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Water needs and Wall Street

Environmentally Speaking

Posted: October 8, 2008 8:53 p.m.
Updated: December 10, 2008 5:00 a.m.

So how did we get into this financial mess?

Simple. We thought housing prices would go up forever.

I didn’t. I vividly remember the housing bubble of the late ‘80s. People bought houses like they were stocks.

Easily available credit allowed my neighbors to buy five or more houses. Prices rose, and young couples like myself and my husband, who would have really liked to buy a house, were priced out of the market, at least until the market collapsed and the prices dropped.

The last bubble and bust took place about 20 years ago, resulting in a financial crisis similar to what is happening now, though not on a worldwide scale.

Just exactly how could these financial wizards have forgotten that bubbles burst?

Probably the same way that we Californians cannot seem to remember the last drought that coincidentally also occurred around 20 years ago. But here we go again.

With little local rainfall, and the Department of Water Resources predicting that the state water supply from Northern California may only be at 10 percent of normal next year, we will be facing drastic cutbacks.

The State Water Project, which now supplies about 60 percent of the water in Santa Clarita, was never meant to be the primary source of water that it has now become.

It was designed as a backup source to ensure that cities and farmers had enough water in drought periods.

But just as housing markets expand with easily-available money, so dependence on easily available and cheap water expanded beyond rational limits.

Now why would any bank lend 100 percent of the property value or not require down payments? Because good management practices, along with needed government regulation, went out the window in the face of individuals’ desires to make a quick buck.

Why would water agencies plan to 100 percent of a “normal” year, ignoring the fact that droughts are cyclical?

That same failure to use common sense and governmental oversight will undoubtedly result in severe cutbacks to local water supplies.

Like bankers finally seeing the collapse of grandiose development schemes looming on the horizon, our water agencies have declared a “Drought Alert” and recommended various conservation measures to be taken by the public.

Water conservation is a “mom and apple pie” issue. There is never a need to over-water a lawn so that water runs into the gutter and watering during the early morning or evening will save us money on our water bills as well as saving water.

But it is unlikely that such measures will be enough.

Our water agencies have consistently stated that there is enough water for the 30,000 additional units in process for Santa Clarita.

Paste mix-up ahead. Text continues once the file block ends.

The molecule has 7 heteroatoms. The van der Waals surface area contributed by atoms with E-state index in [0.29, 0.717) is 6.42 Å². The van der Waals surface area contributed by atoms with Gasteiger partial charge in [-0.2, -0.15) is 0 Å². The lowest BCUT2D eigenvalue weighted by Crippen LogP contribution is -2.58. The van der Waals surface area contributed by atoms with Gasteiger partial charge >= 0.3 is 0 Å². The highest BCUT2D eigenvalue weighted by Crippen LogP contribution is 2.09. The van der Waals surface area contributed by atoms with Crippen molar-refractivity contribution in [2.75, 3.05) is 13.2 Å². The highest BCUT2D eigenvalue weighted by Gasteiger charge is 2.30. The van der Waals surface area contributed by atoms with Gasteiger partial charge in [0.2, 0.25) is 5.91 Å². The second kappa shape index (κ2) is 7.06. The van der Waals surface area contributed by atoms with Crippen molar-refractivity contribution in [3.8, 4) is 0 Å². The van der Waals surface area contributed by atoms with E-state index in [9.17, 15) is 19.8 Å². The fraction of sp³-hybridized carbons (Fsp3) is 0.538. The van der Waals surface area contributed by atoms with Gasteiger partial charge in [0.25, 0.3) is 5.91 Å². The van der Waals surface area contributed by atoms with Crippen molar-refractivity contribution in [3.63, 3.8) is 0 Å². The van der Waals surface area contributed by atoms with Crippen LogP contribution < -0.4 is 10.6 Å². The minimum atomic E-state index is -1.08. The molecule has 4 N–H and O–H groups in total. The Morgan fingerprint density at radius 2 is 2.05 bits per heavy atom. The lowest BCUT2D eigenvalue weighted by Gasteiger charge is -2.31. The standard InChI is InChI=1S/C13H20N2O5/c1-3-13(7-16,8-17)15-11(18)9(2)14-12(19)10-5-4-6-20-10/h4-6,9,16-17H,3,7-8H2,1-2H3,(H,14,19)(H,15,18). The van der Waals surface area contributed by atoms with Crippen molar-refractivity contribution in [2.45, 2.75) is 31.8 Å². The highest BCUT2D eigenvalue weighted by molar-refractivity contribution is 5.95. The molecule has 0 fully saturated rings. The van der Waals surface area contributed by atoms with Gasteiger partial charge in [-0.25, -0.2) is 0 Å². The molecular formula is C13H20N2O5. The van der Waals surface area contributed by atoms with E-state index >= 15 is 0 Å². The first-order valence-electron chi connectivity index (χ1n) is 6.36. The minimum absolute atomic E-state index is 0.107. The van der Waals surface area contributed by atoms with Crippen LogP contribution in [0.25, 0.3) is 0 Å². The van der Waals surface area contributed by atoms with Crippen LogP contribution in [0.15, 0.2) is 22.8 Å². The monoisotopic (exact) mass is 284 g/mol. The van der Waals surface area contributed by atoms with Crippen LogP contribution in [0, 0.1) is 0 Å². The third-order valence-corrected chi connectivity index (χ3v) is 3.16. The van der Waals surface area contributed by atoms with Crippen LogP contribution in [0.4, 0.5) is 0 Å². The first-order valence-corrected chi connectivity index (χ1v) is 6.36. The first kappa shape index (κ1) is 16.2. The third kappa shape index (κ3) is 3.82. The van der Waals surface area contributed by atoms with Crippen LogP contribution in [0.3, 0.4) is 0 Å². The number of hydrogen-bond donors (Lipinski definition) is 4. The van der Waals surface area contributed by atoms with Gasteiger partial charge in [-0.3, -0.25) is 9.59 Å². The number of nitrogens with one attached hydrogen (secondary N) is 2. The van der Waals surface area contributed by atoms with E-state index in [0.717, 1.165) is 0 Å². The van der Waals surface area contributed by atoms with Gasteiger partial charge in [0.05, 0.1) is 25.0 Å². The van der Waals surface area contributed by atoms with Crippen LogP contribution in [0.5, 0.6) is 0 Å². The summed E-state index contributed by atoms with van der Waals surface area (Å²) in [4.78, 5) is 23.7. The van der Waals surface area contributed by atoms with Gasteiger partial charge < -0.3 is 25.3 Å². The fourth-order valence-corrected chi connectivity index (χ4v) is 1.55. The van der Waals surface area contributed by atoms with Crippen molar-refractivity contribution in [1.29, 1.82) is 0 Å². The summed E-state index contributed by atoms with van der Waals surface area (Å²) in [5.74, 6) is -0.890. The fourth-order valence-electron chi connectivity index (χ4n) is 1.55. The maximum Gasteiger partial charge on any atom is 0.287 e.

On the day the government declared a statewide drought, the county approved another 1,000 housing units in Canyon Country that must be supplied with state water.

Drought-tolerant landscaping for these homes was not required, nor was there a prohibition against lawns or swimming pools.

Just as the bankers refused to believe there could ever be another housing bust, our water agencies seem to believe that water supplies are unlimited.

The common answer to these two dilemmas is, “We all must share.”  We taxpayers must give our hard-earned money to Wall Street to bail out its excesses.

And we local homeowners must conserve more water in the future so that the builders can build more houses.

SCOPE has promoted both land use and conservation measures for many years that would have alleviated at least some of the pain.

Had we preserved our floodplains and not concreted so many of our streams, not only would we have more open space and natural habitat, but we would also be getting much more ground water recharge to supply our local needs.

Over the past 21 years, our call for such measures has for the most part gone unheeded.

Drought-tolerant landscape ordinances are another regulation that would have reduced the current impending crisis. Again, government has moved slowly in the face of opposition from the development community in spite of the recognized need for such measures.

As the drought proceeds, we will see if our local water agencies are up to the task of implementing the real regulation that is needed to cope with it.

 Water is a finite resource, just as is money in the family or national budget. We cannot grow to the extent that we dry up our rivers and groundwater locally and throughout California.

These resources will eventually reach their limit. We must recognize the limits and work within them to ensure long-term sustainability of both our economy and our water resources.

Lynne Plambeck is president of the Santa Clarita Organization for Planning and the Environment (SCOPE) and a Santa Clarita resident. Her column reflects her own views and not necessarily that of The Signal. “Environmentally Speaking” appears Thursdays in The Signal and rotates among local environmentalists.


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